Adult Social Care for the 21st Century

Argentine sailor Juan Manuel Ballestero appeared in a recent Serendipity blog. Why?  Because he had sailed halfway round the world from Argentina to the UK to visit his elderly father. He is not alone others have gone to extreme levels in order to be reunited with families during this epidemic.  When flights were cancelled to Greece student Kleon Papadimitriou rode his bicycle  on a 48-day trip to Athens to get home. Garry Crothers was determined not to miss his youngest daughter’s wedding, so when flights were grounded, he decided to make the 6,500km journey home by sailing solo across the Atlantic. I get this.  When crisis hits one wants to be with one’s loved ones.

While I never thought I would hear myself say this in some ways I am pleased that my parents are no longer alive. It takes some of the concern from my life. Right now, it is just me I have to keep safe.  And sadly, it is my age which apparently puts me at the highest risk.  I am now considered elderly.  I have never ever thought of myself as elderly and it’s not a nice feeling.  I remember sitting in the doctor’s surgery when I was just 50 and the doctor telephoned another consultant to make an appointment for me. She said, “I have this fifty-year-old lady with me….” and I looked around – where was she?  Who is she talking about?  Before realising that it was me!

In the UK there are around 15.5 million people aged 60 or over, making up 23% of the UK population. The number of “older” old people is also rising – there are now 3.2 million people aged 80 or over, and almost 600,000 of these are aged 90 or over.

And I am one of these.   With care homes much in the news right now I am reminded of just how much I do not want to end up in one. So much so that in the Will which has finally be signed – yes just yesterday — there is a codicil that says that if my children put me in a Home then my entire  estate will go to dog and cats’ homes.  I guess this comes from the experience I had with my mother and my aunt and a few other relatives.

When Mum moved  from Leicester to London because she had early dementia, she was determined she wanted to go into a Home. She lasted 8 days before I yanked her out, found a lovely 2 bedroom flat near me, and installed a Philippian carer.

This is by no means a criticism of carers who are paid badly and do fantastic work. COVID has shown just how amazing are these carers but what it has also shown is what low priority are the care homes in the pecking order.   Current residents have worked all their lives, fought in one and sometimes two world wars, paid their taxes, their national insurance but are then considered not worthy of enough funding to keep them safe and in some cases alive.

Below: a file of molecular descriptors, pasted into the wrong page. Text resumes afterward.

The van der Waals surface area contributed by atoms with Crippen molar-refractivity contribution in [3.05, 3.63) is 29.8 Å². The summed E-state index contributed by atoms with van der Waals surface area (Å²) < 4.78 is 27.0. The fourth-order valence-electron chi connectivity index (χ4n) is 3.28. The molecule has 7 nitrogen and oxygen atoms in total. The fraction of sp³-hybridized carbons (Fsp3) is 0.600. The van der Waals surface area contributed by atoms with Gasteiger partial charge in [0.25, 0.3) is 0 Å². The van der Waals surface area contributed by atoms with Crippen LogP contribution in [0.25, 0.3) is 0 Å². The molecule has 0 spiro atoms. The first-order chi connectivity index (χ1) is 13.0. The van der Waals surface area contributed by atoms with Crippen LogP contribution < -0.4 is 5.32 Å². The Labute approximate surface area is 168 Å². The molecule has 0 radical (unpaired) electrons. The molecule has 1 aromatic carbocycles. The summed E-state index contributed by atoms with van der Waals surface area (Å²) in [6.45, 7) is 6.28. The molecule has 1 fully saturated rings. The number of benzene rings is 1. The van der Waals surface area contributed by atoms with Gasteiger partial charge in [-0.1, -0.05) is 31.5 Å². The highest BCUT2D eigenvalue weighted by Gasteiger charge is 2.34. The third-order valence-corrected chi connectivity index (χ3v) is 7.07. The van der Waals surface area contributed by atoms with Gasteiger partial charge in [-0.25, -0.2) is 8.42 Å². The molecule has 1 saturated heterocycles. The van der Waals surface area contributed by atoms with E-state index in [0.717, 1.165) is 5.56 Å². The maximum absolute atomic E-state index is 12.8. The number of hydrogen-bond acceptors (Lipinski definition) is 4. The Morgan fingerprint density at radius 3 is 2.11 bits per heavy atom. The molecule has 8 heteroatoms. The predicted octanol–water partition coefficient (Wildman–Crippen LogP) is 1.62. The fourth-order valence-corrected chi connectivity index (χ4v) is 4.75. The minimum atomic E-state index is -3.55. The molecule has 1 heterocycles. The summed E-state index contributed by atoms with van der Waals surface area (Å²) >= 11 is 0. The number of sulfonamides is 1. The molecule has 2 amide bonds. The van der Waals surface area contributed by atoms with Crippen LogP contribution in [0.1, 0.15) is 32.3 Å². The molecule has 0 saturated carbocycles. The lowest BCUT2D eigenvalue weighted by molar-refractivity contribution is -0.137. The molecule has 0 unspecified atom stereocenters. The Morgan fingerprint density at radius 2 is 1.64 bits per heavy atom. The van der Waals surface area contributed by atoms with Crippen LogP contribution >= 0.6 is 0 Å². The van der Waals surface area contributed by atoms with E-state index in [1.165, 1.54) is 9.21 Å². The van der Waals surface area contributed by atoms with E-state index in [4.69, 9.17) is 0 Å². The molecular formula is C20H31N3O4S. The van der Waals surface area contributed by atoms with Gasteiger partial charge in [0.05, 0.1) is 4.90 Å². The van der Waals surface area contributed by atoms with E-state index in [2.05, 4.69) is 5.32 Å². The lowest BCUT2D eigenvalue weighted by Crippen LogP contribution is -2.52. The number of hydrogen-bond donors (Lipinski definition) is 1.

old age

We all know that finance is key but along with this is a different way of thinking about adult social care. We need a new model for the 21st century.  Within days of my mother entering the Home she started to become institutionalised.  One minute she was living on her own, making her own food, cleaning her flat, choosing her clothes, bathing etc and the next she apparently needed a helper to guide her to the dining room.

One day 2 when they had finally chucked me out of the Home saying this wasn’t helping my mother having me sleeping on her floor!  I returned next day  to see my mum walking slowly like an old woman with a nurse holding her hand. “Why are you holding my mother’s hand,” I asked.  “Because she might get lost finding the dining room.”  “Well she could ask directions,” I said. “She has a tongue in her head and her speech is working just fine.” Maybe unfair, the carer was most likely just following protocol. And I guess in some ways it is easier to control situations this way.

I was definitely their worst visitor. Actually, I am usually everybody’s worst visitor. When mum was in hospital after a stroke unable to move, the nurses used to hide when I arrived.  Word got round quickly “Mrs Felstein’s daughter is here.” And they would scurry away hoping not to have deal with any of my demands.  Not   unreasonable demands. Just please can my mother be fed her food while it is still hot.  And would be better for my mother’s health if she could get a commode rather than wet herself because it has taken too long for someone to  check her, or yes she is a bit dehydrated because no-one has bothered to  give her any water. Eventually I paid someone to sit by her bed until I could get there after work.  Over protective me? No just a lioness looking after her pride .   My friends say should they get sick they want to be in my family.